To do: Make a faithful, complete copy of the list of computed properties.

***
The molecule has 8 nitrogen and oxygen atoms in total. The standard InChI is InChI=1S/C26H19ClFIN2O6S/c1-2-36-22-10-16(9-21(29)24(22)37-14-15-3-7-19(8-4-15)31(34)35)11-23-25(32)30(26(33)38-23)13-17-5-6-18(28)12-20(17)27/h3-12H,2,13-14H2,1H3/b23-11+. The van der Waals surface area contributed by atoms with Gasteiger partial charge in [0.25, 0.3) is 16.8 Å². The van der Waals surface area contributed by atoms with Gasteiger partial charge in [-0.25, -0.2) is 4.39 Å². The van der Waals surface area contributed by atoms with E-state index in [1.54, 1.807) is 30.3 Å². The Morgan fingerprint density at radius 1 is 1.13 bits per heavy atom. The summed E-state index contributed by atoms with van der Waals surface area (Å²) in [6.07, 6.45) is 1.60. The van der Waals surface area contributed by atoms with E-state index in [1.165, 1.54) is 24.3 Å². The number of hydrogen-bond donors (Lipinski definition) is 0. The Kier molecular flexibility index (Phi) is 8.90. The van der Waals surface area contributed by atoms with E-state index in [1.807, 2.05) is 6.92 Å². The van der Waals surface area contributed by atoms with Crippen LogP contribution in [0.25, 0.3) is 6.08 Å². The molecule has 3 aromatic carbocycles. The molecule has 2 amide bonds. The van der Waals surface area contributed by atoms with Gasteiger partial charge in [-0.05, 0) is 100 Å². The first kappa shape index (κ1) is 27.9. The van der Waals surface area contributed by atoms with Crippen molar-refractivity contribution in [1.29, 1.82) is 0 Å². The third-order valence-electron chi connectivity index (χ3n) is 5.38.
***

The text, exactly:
The molecule has 8 nitrogen and oxygen atoms in total. The standard InChI is InChI=1S/C26H19ClFIN2O6S/c1-2-36-22-10-16(9-21(29)24(22)37-14-15-3-7-19(8-4-15)31(34)35)11-23-25(32)30(26(33)38-23)13-17-5-6-18(28)12-20(17)27/h3-12H,2,13-14H2,1H3/b23-11+. The van der Waals surface area contributed by atoms with Gasteiger partial charge in [0.25, 0.3) is 16.8 Å². The van der Waals surface area contributed by atoms with Gasteiger partial charge in [-0.25, -0.2) is 4.39 Å². The van der Waals surface area contributed by atoms with E-state index in [1.54, 1.807) is 30.3 Å². The Morgan fingerprint density at radius 1 is 1.13 bits per heavy atom. The summed E-state index contributed by atoms with van der Waals surface area (Å²) in [6.07, 6.45) is 1.60. The van der Waals surface area contributed by atoms with E-state index in [1.165, 1.54) is 24.3 Å². The number of hydrogen-bond donors (Lipinski definition) is 0. The Kier molecular flexibility index (Phi) is 8.90. The van der Waals surface area contributed by atoms with E-state index in [1.807, 2.05) is 6.92 Å². The van der Waals surface area contributed by atoms with Crippen LogP contribution in [0.25, 0.3) is 6.08 Å². The molecule has 3 aromatic carbocycles. The molecule has 2 amide bonds. The van der Waals surface area contributed by atoms with Gasteiger partial charge in [-0.05, 0) is 100 Å². The first kappa shape index (κ1) is 27.9. The van der Waals surface area contributed by atoms with Crippen molar-refractivity contribution in [1.29, 1.82) is 0 Å². The third-order valence-electron chi connectivity index (χ3n) is 5.38.